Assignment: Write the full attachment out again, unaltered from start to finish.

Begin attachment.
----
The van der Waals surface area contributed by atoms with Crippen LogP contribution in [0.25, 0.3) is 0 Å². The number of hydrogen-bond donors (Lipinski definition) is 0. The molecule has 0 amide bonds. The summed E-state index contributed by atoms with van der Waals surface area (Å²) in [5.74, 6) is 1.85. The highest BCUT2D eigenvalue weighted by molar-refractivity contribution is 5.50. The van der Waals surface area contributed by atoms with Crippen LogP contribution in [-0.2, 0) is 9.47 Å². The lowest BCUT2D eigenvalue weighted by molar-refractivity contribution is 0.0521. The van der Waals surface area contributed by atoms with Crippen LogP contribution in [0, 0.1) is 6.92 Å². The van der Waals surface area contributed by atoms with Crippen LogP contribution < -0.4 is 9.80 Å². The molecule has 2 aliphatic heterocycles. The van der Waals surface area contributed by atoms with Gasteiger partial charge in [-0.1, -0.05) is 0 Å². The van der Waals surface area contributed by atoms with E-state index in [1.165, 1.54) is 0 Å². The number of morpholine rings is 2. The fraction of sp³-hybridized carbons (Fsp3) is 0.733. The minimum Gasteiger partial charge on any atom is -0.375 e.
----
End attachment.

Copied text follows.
The van der Waals surface area contributed by atoms with Crippen LogP contribution in [0.25, 0.3) is 0 Å². The number of hydrogen-bond donors (Lipinski definition) is 0. The molecule has 0 amide bonds. The summed E-state index contributed by atoms with van der Waals surface area (Å²) in [5.74, 6) is 1.85. The highest BCUT2D eigenvalue weighted by molar-refractivity contribution is 5.50. The van der Waals surface area contributed by atoms with Crippen LogP contribution in [-0.2, 0) is 9.47 Å². The lowest BCUT2D eigenvalue weighted by molar-refractivity contribution is 0.0521. The van der Waals surface area contributed by atoms with Crippen LogP contribution in [0, 0.1) is 6.92 Å². The van der Waals surface area contributed by atoms with Crippen LogP contribution < -0.4 is 9.80 Å². The molecule has 2 aliphatic heterocycles. The van der Waals surface area contributed by atoms with Gasteiger partial charge in [-0.1, -0.05) is 0 Å². The van der Waals surface area contributed by atoms with E-state index in [1.165, 1.54) is 0 Å². The number of morpholine rings is 2. The fraction of sp³-hybridized carbons (Fsp3) is 0.733. The minimum Gasteiger partial charge on any atom is -0.375 e.